Over the last ten years the research and experience gained from Next Generation Growing has revealed many new insights about the complex relationship between air circulation, crop transpiration and plant growth. By applying this knowledge well, the crop can perform better even without the need for expensive techniques. “When the crop is at the centre of attention it automatically leads to energy savings,” says NGG pioneer Jan Voogt.
Copies of the Dutch book, ‘De basisprincipes van Het Nieuwe Telen’ (in other words The Basic Principles of Next Generation Growing which contains some 150 pages) are selling like hot cakes. Quite rightly it sets a new standard. Hundreds of copies are now circulating among growers and advisors in digital or print format. The creators are also considering publishing an English version. Co-author Jan Voogt (of Hoogendoorn Growth Management), who wrote the book together with Peter Geelen (of Plantmonitoring NL) and Peter van Weel (of Wageningen UR Greenhouse Horticulture), have a lot of respect for his work.
“That gives me a good feeling,” he says, sitting in the employer’s office. “And even more so if growers don’t have to invest in new greenhouses or other expensive hardware to enjoy the benefit. Any nursery can apply the principles of NGG but it does take a different way of thinking than we are traditionally accustomed to. A growing number of growers have started to recognise that. Some of them first installed new technology on a small scale to gain some experience and discovered that you can apply the principles just as well in a standard greenhouse.”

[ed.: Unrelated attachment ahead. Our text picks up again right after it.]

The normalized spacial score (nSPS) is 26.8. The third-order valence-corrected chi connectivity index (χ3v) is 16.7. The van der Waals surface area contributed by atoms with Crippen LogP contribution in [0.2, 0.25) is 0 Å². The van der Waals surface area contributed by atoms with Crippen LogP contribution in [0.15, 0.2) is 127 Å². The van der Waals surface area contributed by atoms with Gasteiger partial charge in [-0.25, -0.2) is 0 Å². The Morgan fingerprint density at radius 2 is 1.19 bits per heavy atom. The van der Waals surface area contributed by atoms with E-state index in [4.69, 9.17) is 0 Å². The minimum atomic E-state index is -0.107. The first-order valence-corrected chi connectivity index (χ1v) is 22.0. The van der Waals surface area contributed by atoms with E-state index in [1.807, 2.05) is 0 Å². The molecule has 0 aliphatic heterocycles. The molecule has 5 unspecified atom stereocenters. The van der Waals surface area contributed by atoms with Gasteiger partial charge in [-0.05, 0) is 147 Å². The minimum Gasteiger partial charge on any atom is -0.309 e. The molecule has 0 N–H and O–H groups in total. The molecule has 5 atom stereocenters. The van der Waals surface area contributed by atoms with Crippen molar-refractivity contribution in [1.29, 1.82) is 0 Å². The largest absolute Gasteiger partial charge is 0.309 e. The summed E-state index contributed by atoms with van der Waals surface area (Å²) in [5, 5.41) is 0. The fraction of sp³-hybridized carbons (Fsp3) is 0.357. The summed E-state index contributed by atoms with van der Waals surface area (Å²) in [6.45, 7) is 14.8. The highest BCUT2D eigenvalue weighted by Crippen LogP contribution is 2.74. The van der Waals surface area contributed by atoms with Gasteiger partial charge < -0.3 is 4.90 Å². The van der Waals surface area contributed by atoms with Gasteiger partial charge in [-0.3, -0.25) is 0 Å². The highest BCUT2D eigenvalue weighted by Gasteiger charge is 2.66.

Better understanding of transpiration
Why was it not done in the past? The answer is obvious: Because we didn’t know then what we know now. The gap in our knowledge was among other things related to the transpiration mechanism of plants and the role that air circulation plays in that. We only started to focus on that when things in the Closed Greenhouse occurred which couldn’t be explained by the then existing models.
Voogt: “It was strange that crops in the Closed Greenhouse transpired less on sunny days than those in a normal greenhouse and on overcast days even more. Now we can explain that because we know much better how transpiration and stomata work.”